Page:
Robots are invading the restaurant industry
Robots are beginning to be used in the restaurant industry to perform a wide range of easily automated tasks, from preparing salads to whole meals. In this segment of Backstage Pass, registered on 22 october, Fool contributors Jason Hall, Toby Bordelon, and Rachel Warren recall past jobs they wished they could have been relegated to a robot.
Jason hall: Speaking of being nice to retail people. There’s another one, Toby shared an article, on robots. The robots are coming to take our jobs. Burger bots in this case, deep fryer drones. But actually guys, I don’t think they’re coming to take anyone’s job, because nobody wants those jobs anymore, it seems. I remember people saying that rising labor costs were going to kill jobs in the restaurant industry.
This was going to be the thing that would automate it. But now it’s just plain obvious that it’s all about efficiency and productivity, and that’s apparently leading to the evolution of robots in the restaurant industry, apparently. I remember working in Mcdonald’s‘s (NYSE: MCD) when I was in high school, and the worst job was toasting buns. Toast the buns. It was back-
Toby Bordelon: Have we lost Jason.
Rachel Warren: I think we can have. I didn’t know if it was my internet.
Toby Bordelon: Jason told us a great story about toasting buns at McDonald’s. Hope he comes back. We’re back to-
Rachel Warren: I know I’m on pins and needles here. I wanted to hear- [laughs]
Toby Bordelon: Yes I wanted to hear this story, hope in a minute or two we can get it back before signing. Rachel, did you have a bad job?
Rachel Warren: The work itself was not bad. The job I was thinking about was when I worked for six months in a bank, and the job itself was good. But that was many years ago, but it was like a really bad neighborhood and my coworkers were extremely picky, and I just don’t know, it wasn’t a pleasant experience.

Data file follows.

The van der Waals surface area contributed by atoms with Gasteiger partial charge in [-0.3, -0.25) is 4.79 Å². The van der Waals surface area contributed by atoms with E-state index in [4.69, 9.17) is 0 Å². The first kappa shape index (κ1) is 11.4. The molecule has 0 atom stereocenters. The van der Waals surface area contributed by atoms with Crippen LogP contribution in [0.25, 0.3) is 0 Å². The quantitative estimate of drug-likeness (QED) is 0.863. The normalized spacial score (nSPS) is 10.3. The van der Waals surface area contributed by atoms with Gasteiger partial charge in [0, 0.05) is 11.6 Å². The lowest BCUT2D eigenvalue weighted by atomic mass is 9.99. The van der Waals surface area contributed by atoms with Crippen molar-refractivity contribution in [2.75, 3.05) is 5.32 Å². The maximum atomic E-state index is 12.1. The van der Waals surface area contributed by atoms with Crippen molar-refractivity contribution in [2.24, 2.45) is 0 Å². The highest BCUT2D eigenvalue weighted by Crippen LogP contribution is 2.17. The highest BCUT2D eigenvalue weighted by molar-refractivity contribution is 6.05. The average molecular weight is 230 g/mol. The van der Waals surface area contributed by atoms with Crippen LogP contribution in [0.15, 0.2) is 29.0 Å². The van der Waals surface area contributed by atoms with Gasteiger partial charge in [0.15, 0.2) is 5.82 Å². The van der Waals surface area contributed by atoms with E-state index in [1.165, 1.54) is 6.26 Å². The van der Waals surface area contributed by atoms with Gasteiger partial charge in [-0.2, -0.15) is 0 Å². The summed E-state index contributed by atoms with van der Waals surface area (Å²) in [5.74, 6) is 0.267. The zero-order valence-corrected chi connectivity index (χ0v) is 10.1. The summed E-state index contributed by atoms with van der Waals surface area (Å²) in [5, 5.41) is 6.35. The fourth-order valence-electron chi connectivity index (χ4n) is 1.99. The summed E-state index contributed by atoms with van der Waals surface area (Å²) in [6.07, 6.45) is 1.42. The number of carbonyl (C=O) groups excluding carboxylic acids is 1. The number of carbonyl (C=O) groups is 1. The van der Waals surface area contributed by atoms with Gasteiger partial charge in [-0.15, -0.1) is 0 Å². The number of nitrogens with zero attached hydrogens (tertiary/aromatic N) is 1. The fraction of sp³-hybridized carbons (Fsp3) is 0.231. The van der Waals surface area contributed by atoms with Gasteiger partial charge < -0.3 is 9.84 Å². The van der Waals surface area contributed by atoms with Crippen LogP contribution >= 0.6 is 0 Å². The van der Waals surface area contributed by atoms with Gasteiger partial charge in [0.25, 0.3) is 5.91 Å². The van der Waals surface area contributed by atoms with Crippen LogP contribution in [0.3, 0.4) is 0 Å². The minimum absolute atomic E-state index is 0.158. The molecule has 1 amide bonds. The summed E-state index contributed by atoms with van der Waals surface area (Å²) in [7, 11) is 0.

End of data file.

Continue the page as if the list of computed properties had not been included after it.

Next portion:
I look back on it now and learned a lot from it, but it wasn’t the most enjoyable six months of my professional life. [laughs]
Jason Hall: The funny thing about this job, Rachel, is that it wasn’t replaced by robots. These are the applications that [laughs] replaced it. This is what happened there. Yeah, the thing about we just wanna say real quick, the thing I hated about the job of toasting buns was that it was so monotonous. It was like working in a factory, it was just brutally painful. Toby, do you have one to share with us real quick before we give it to you? Or a recording of you anyway.
Toby Bordelon: Yeah, I’ll just share. It’s hard for me to point out a job that I really hated because I didn’t really have a lot of bad jobs, really. But there were aspects of my work as a lawyer that I looked down on.
Many of these may now be automated by DocuSign, which is quite interesting. Maybe life is getting a little better for junior associates. Before I go, I just want to share this really quick with our viewers.
This is the article that started it. You see this pic of this guy in a White Castle shirt. Seems so likely da Vinci Robot, folks. [laughs] Jason. [laughs] I think absolutely we can modify the da Vinci robot and maybe we can do those burgers and toast flipping jobs you didn’t like like a job from home.
You can be in your house using your modified da Vinci to run the burger production line at McDonald’s. It would be really interesting.
Jason Hall: I found our name. We’ll call it Intuitive Burgical.
Toby Bordelon: It’s awesome.
Jason Hall: Law. We’re going to continue with this, and I hope no one is chasing us, but we’ll take it.
Rachel Warren: [laughs] Small detail.
Jason Hall: Rachel, it’s always a pleasure to be with you. Thanks for being a night owl because it’s great that we can have you for this hour.
Rachel Warren: Oh thank you. Very funny.
Jason Hall: Toby, mate, good Friday, mate.
Toby Bordelon: Good Friday to you Jason. Always nice to be here on a Friday afternoon. I love ending my week like this.
Jason Hall: Yes. It’s definitely a great way to end the week. Of course, like I said, we’ll get it to you, Toby. We’re going to hand you back, Brian and Brian, that recording from the start of the week, you took a deep dive Procore. Before handing it over, I would be remiss if I did not thank Tim Sparks, [inaudible], our people behind the glass do the production work. We really appreciate you guys.
We love all of our viewers, all of you members. We literally can do it – literally and figuratively – we can’t do it without you because you are paying for it and watching it, so thanks for that, we love you guys. Alright everyone have a nice and crazy weekend.
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